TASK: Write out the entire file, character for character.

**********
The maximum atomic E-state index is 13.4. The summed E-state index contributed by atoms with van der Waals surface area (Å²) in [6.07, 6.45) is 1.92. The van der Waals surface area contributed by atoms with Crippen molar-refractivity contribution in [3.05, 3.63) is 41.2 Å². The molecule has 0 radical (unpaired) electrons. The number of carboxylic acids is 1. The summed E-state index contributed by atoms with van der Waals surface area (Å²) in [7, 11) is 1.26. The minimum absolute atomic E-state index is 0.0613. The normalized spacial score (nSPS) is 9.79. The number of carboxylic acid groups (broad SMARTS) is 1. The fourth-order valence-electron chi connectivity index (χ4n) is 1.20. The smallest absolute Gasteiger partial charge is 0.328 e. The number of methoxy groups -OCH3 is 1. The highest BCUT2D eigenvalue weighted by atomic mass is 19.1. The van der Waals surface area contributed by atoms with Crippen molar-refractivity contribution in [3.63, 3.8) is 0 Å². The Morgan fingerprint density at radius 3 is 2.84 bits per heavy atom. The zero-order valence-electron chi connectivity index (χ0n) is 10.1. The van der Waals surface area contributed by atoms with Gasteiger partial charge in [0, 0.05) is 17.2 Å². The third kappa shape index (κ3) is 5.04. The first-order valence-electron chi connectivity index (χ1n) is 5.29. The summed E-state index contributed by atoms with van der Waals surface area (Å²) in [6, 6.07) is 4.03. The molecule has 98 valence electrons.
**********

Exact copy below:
The maximum atomic E-state index is 13.4. The summed E-state index contributed by atoms with van der Waals surface area (Å²) in [6.07, 6.45) is 1.92. The van der Waals surface area contributed by atoms with Crippen molar-refractivity contribution in [3.05, 3.63) is 41.2 Å². The molecule has 0 radical (unpaired) electrons. The number of carboxylic acids is 1. The summed E-state index contributed by atoms with van der Waals surface area (Å²) in [7, 11) is 1.26. The minimum absolute atomic E-state index is 0.0613. The normalized spacial score (nSPS) is 9.79. The number of carboxylic acid groups (broad SMARTS) is 1. The fourth-order valence-electron chi connectivity index (χ4n) is 1.20. The smallest absolute Gasteiger partial charge is 0.328 e. The number of methoxy groups -OCH3 is 1. The highest BCUT2D eigenvalue weighted by atomic mass is 19.1. The van der Waals surface area contributed by atoms with Crippen molar-refractivity contribution in [3.63, 3.8) is 0 Å². The Morgan fingerprint density at radius 3 is 2.84 bits per heavy atom. The zero-order valence-electron chi connectivity index (χ0n) is 10.1. The van der Waals surface area contributed by atoms with Gasteiger partial charge in [0, 0.05) is 17.2 Å². The third kappa shape index (κ3) is 5.04. The first-order valence-electron chi connectivity index (χ1n) is 5.29. The summed E-state index contributed by atoms with van der Waals surface area (Å²) in [6, 6.07) is 4.03. The molecule has 98 valence electrons.